AI is getting pretty good at language. Any profession that deals primarily with language - including programming languages - could feel the effects. Developer legend John Carmack sees a future for developers if they adapt.
Large language models like GPT-4 have learned to deal with code as part of their AI training. They can deliver more or less reliable and sophisticated code right out of the box. Code-specialized and optimized models can work even more efficiently with programmers.
OpenAI's GPT-3-based code model Codex, which powers Microsoft's Github Copilot, demonstrates this. Github CEO Tomas Dohmke recently said he expects AI to write almost all code in just five years.
So is it still worth learning to code today?
Fear of AI automation
This is the question that drives a young programmer. He or she turns to developer legend John Carmack, creator of the iconic video game Doom and more, the driving force behind VR breakthroughs for ten years, and now an AI entrepreneur searching for artificial general intelligence.
"I may be putting in all this hard work for nothing. I'm concerned AI will make my future job(s) obsolete before I even get it," the person writes.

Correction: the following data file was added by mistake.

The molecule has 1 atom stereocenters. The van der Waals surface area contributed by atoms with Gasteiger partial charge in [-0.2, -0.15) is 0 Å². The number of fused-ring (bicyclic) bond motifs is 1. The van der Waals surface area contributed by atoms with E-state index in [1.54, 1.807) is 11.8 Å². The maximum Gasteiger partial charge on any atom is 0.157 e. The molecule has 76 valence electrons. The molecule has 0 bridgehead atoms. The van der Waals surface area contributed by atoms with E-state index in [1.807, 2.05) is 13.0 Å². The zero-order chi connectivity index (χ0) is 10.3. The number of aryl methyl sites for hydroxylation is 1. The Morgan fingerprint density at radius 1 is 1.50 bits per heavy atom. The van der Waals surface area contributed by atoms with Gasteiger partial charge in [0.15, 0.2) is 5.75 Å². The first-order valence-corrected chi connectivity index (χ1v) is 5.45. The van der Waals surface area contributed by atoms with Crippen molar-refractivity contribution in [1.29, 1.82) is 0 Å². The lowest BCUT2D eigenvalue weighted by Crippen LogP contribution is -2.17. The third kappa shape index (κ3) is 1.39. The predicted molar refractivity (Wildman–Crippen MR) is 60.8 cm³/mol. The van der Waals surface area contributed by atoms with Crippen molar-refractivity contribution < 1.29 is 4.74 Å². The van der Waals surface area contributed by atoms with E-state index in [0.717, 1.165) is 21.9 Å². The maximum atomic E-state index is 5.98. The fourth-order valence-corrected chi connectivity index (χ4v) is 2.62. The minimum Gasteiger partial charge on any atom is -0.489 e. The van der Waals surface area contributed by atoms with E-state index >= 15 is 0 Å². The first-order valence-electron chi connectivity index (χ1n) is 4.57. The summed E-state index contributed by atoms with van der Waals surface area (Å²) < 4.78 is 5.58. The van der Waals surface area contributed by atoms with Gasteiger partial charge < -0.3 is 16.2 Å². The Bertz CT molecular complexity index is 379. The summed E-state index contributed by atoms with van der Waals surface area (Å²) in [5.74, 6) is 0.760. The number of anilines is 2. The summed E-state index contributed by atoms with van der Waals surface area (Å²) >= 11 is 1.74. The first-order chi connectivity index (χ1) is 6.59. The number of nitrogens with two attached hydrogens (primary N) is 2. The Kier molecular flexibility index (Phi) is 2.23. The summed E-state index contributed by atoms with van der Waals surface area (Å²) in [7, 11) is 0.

But Carmack has some helpful advice: what will matter in the future are "product skills," the ability to focus on the benefits of an application or service - and less on the specifics of the tools.
"Software is just a tool to help accomplish something for people - many programmers never understood that," Carmack writes. With these product skills, the young programmer "will probably be fine," Carmack says, perhaps with handwritten code today and AI guidance later.
From a DM, just in case anyone else needs to hear this. pic.twitter.com/GZl4twl4wP
— John Carmack (@ID_AA_Carmack) March 18, 2023
In general, Carmack sees "plenty of opportunities" for the programming profession over the next decade. However, he expects the composition of "the entire field" to continue to change. "You can still get work as a straight C programmer today, but it is different from 1990," Carmack writes.